It seems to be a fairly popular mantra in many contemporary left-of-center political circles that a college education is a basic human right. What does academia have to say about this? Are there any well-known academic papers that rigorously examine arguments for/against higher education bieng a basic human right?


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I don't know about well-known papers but briefly, here's my take on it. Education in general is defined as a universal human right under Article 2 of the Human Rights Act, which states that it should be denied to no-one under any circumstances.

The difficulty, of course, is in how you define education. If we live in a society where the best jobs -- and thus the best possible life -- is only open to those with a college degree, then denying someone access to higher education (for example because they were born into circumstances where they cannot afford it) can form the basis of a claim that you are violating their human rights.

However, this claim breaks down a bit when you look at it. Is a college degree strictly necessary for a good life? No, not really. You don't need a degree to start a business or take apprenticeships or do a lot of other valuable things. Many highly paid public figures don't have degrees. Even if you do want to do something specific, isn't difficult to provide yourself with the equivalent of any college-level education. There are online courses, free resources, reading groups, libraries, part-time options, scholarships and so on. Any sufficiently motivated individual who has already reached the level required for college admission could scrape through some degree-level education. Moreover, in Western countries, everyone who meets the entry requirements for an institution DOES have the right to access it. No-one is explicitly barred from college education on the grounds of race, religion, gender, sexuality, disability, or anything else (that isn't to say that there are no structural disadvantages, simply that there is no law to physically prevent it, which is the point of human rights). The flip side is also true, in that many highly-paid jobs that require a degree don't literally require a degree to do the job. E.g., you could pick it up with a few weeks of training and the degree is just convention (an example is coding jobs or graphic design work: many people absolutely go into these fields with relevant college degrees, but there are also still people joining these industries who are self-taught and just as successful).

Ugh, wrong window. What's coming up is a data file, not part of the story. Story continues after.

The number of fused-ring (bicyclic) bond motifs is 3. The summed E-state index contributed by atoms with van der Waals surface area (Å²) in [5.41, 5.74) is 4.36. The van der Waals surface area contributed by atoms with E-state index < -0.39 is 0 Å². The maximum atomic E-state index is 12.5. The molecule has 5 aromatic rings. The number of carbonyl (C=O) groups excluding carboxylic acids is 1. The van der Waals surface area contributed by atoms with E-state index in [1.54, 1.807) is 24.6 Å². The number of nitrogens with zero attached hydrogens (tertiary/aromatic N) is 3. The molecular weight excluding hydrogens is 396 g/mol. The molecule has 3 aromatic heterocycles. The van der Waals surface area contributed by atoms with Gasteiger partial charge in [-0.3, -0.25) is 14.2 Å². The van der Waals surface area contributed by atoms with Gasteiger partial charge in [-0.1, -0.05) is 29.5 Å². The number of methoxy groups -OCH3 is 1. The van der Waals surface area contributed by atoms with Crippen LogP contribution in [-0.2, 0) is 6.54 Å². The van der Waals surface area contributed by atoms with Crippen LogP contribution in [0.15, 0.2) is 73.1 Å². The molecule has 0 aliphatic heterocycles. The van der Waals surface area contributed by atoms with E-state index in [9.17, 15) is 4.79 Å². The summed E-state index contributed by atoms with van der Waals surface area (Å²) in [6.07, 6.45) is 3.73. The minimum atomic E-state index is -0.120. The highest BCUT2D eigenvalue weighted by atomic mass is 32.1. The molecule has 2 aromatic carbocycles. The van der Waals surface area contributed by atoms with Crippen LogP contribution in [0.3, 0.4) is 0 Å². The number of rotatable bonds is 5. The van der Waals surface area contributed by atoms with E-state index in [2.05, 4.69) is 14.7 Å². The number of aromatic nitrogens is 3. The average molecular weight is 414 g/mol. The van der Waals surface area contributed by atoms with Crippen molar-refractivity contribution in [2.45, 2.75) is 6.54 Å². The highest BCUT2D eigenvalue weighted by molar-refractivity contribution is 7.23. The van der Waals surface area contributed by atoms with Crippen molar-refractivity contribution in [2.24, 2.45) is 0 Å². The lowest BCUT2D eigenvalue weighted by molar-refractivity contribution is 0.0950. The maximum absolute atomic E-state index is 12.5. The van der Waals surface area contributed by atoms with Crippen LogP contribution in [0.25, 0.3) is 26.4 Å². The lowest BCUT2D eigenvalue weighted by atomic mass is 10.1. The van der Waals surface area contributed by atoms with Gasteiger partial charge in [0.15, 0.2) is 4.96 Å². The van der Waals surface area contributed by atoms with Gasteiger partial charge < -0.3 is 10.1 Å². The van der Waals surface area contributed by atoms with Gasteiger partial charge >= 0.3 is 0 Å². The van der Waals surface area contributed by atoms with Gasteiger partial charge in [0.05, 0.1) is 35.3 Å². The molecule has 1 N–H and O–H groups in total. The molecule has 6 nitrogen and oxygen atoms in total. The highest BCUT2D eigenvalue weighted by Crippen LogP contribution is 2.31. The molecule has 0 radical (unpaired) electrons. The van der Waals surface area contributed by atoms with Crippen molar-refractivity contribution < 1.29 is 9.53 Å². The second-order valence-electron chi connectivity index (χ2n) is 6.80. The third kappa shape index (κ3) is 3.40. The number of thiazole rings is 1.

I often wonder if what is being argued about the right to college education is, in fact, the desire for prestige. E.g., "I wish I had had the chance to have an elite education and obtain the security and prestige that I imagine comes with that," is not the same as "everyone should have the right to a college education." I think that the importance of college degrees are overemphasised. I worry that many of the people making the argument have simply never been in communities where the right to education is genuinely denied; they don't see the effect on children as young as six or seven who are excluded from school on spurious reasons (sometimes because they have to work to support their family because the poverty is so severe). There is an enormous difference between denying education to children, which is a form of cruelty and leaves them vulnerable to exploitation and abuse, and not providing enough scholarships to already-educated young adults to attend college. I guess the argument is that if you can't afford college you can't work yourself out of poverty and be free from exploitation, but then many degree-educated people still find themselves trapped in a cycle of rent exploitation and precariat roles. My concern is that arguments such as "college education is a human right" both overinflate the value of a college degree and underestimate what it means to be genuinely uneducated (that is, if you're qualified to attend college, you are already educated).

I would personally conclude something along the lines that any sufficiently motivated and qualified person deserves access to college education if they want it, and that developing structures to facilitate that is a critical goal for any functional society, as we never know where the next leaders and thinkers will arise from. But as an actual right? I don't know, I'd be interested in following the rest of the discussion.